During the race we get position reports every 6 hours. We compare how everyone is doing and plot them onto our charts to see where each boat is positioned and how they are doing in the different weather. But every now and then we are close enough about 13-20 miles from another boat and they appear on our live chart plotter through the AIS system. We can then see a live feed of their boat speed and course. And this is how we spent the last 3 days of the race with Garmin. Constant calls from the helm to the nav station.... “What speed are those *&£%^@% doing? What’s their course?” And then either cheers when we were doing better or angered attempts to re-trim the sails when we weren’t. This match race carried on and I spent two and half hours freezing in the dark rain on the helm trying to catch them on the final night. I only handed over the helm because I could no longer move the wheel as my hands were so cold (well, it wasn’t that cold I was just severely under dressed having spent most of the leg in shorts and t-shirt).
We didn’t make it. Hotelplanner and Garmin both crossed the line in front of us. But as we came round the final corner there they both were still packing up. After six and half thousand miles of sailing and 33 days at see we finished within 33 minutes of each. Insane. No way did I expect that. Certainly made finishing 8th a little easier to swallow.

100ft up a mast

View from 100 feet up the mast!

En route we saw pods of dolphins, a couple of pilot whales, flying fish and Gannets who followed the boat ready to chase after flying fish as we disturbed them. A tiny little bird stayed with us for 3 or 4 days - Captain Jack Sparrow (we no know he wasn’t a sparrow...or necessarily a he) but the absolute best bit was the photoplankton or phosphorescence or bioluminescence or nauti-lucas (Spanish).  In the Doldrums we had a few dolphins come by at night. In this glow they looked like torpedoes charging in and out from the boat like scenes from Pearl Harbour.....unfortunately the boat wasn’t moving fast enough for me to pretend I was Matt Damon in a fighter plane but this was the single, most beautiful and incredible moment of the whole trip.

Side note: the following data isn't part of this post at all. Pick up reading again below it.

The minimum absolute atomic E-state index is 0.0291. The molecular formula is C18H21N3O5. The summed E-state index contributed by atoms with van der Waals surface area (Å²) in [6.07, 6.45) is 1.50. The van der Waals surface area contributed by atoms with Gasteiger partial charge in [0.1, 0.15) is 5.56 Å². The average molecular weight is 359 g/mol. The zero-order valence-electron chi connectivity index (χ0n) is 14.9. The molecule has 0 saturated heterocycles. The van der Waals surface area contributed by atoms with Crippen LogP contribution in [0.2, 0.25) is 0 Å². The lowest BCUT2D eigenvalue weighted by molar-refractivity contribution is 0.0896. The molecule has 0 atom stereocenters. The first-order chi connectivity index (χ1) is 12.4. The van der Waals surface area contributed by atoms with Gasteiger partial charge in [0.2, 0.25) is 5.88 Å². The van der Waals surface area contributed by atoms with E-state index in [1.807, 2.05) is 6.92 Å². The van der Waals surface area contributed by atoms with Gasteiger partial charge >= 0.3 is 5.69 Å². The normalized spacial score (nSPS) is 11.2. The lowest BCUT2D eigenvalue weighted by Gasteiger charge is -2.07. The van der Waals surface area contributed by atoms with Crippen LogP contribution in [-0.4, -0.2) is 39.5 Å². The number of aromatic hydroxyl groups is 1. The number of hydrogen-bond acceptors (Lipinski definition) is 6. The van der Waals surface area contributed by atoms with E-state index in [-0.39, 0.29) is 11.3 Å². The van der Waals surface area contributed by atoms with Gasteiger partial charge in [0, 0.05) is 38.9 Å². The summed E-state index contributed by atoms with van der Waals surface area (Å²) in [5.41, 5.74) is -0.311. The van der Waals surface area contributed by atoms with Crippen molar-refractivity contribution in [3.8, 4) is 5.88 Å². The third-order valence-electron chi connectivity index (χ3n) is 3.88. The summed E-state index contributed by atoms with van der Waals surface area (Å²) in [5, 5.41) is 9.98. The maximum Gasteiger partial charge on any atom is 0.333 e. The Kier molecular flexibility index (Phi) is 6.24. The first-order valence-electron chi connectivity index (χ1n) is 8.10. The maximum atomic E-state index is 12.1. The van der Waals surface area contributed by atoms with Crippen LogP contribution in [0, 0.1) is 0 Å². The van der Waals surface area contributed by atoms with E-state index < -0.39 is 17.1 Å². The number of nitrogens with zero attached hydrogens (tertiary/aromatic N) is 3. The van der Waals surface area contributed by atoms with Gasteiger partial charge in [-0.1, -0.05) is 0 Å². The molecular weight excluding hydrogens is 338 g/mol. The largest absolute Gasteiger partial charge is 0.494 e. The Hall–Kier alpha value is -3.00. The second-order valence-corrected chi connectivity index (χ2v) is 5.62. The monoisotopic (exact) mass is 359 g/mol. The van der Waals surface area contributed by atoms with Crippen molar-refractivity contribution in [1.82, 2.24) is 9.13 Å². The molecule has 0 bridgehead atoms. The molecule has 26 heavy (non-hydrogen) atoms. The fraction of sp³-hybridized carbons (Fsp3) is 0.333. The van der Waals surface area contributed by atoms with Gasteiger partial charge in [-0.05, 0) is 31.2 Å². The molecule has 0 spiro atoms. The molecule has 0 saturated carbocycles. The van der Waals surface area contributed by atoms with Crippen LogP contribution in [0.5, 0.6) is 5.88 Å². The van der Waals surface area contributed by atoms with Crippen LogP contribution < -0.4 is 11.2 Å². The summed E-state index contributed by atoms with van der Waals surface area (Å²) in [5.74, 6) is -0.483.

Watch leading
I was asked to be a watch leader on this leg due to my previous sailing experience. Actually it’s terrifying to think I am one of the most experienced sailors on the boat at this stage. I can see Shrek and Grumps shaking their heads....well its everything I’ve learned from you.
This basically made me, along with the Skipper and the other watch leader, in charge of the boat. We are trying to keep an eye on everyone’s safety on the boat, do some coaching and mostly keep the boat going as fast as possible in the right direction. This includes making calls on when to change the sails or change direction and the three of us spend a fair amount of time in front of the chart plotter with the weather files both day and night.
I haven’t been able to work out whether I enjoy this role or not. The responsibility scares me and some of the time I just wish to be up on the bow or driving the boat and listening to someone else’s instruction. Equally I have enjoyed being so involved in the tactical decisions and trying to learn about weather routing. Feedback from the crew has been mostly positive as long as I put on my outdoor voice. My family won’t believe me but there have been no tears from any of my watch! So I will continue in the role as long as the crew and skipper want me there.

See you in Cape Town!

James Macfee - Elliot Brown Ambassador aboard Liverpool 2018